And life is good when I've no more immediate goals other than losing weight and clearing my book backlog. :P
Why is it that so many authors that I like have written so little? T_T Damn this guy for having only four in-print novels!Cunningham, Michael. Flesh and Blood. 1995. New York: Scribner, 1996.Summary
: A family epic recounting the lives of three generations of the Stassos family, starting patriarch Constantine and his wife Mary, continuing on with their children Susan, Billy (or Will), and Zoe, and ending with the grandchildren Ben and Jamal.Comments
: Cunningham is a master of making what looks like nothing on the surface singularly profound--even though the Stassos are ANYTHING but the picture-perfect American immigrant family--and compulsively readable. Many of the themes and concerns from A Home at the End of the World
carry over from that earlier novel, most notably Will, who might as well be Jonathan all over again. Fortunately, though, he lets his gay boy who grew up feminine and wanting to play with dolls live and be happy (married, actually) this time around, and they even get a son of sorts in the bargain after Zoe dies of AIDS. (Yes, the disease theme yet again, which tilts this, in my opinion, into the subgenre of gay fiction.) And, actually, Zoe is sort of another surrogate gay man on the "scene" of NYC in the 70's and 80's; she's promiscuous, friend of drag queens, vacuuming up recreational drugs with friends, etc. There is also the pain of the barren union here, but it's mostly expressed through Susan. What fascinates me most is how intolerance in this novel is systematically punished. Constantine never gets the perfect, upwardly mobile clan that he yearns for though he makes tons of money gouging successive waves of immigrants and is succeeded ultimately by Jamal, who is half-black; grandson Ben, who is ready to deny his homosexuality and relationship with Jamal drowns before he can say anything. Also, I was a bit surprised by how explicit the sex scenes were in this novel. Male physical attributes are described with tender loving care, often from the eyes of a woman (as usual, the author inhabits female characters better than male ones...though the men in this novel are the best-characterized I've seen thus far). Drag queen Cassandra was depicted in stereotypical broad strokes, but still still came across as very human, not to mention very funny. In any case, not every experiment Cunningham embarks upon in the course of this novel works, but when it does, it works gorgeously. Notes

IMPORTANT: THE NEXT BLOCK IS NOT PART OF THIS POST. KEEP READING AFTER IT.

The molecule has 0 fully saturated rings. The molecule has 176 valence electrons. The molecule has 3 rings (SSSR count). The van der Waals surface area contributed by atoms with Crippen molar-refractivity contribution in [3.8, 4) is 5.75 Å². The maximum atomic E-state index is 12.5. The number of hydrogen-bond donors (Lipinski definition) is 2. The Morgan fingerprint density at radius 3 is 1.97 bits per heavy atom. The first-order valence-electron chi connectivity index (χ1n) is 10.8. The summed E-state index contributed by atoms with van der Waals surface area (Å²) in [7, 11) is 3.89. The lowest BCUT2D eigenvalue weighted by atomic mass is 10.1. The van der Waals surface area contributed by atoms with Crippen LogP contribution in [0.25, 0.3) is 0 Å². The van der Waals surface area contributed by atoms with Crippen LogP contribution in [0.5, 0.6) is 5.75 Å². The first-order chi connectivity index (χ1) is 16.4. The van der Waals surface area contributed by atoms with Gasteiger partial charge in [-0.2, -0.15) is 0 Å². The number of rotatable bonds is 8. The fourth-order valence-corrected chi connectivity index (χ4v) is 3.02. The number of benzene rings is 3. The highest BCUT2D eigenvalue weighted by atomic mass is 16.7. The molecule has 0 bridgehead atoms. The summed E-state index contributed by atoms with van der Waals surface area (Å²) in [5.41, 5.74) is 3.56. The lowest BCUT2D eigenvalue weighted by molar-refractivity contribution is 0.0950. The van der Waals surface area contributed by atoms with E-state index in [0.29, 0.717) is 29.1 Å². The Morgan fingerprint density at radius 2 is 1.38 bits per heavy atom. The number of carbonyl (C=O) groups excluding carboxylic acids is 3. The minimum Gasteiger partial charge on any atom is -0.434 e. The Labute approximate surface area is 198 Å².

: trade paperback, 12th printingRating
- This is a must-read by EVERYONE author who writes oh so well that he does not get "niched" into the gay/lesbian fiction section of Borders, so hop to it already!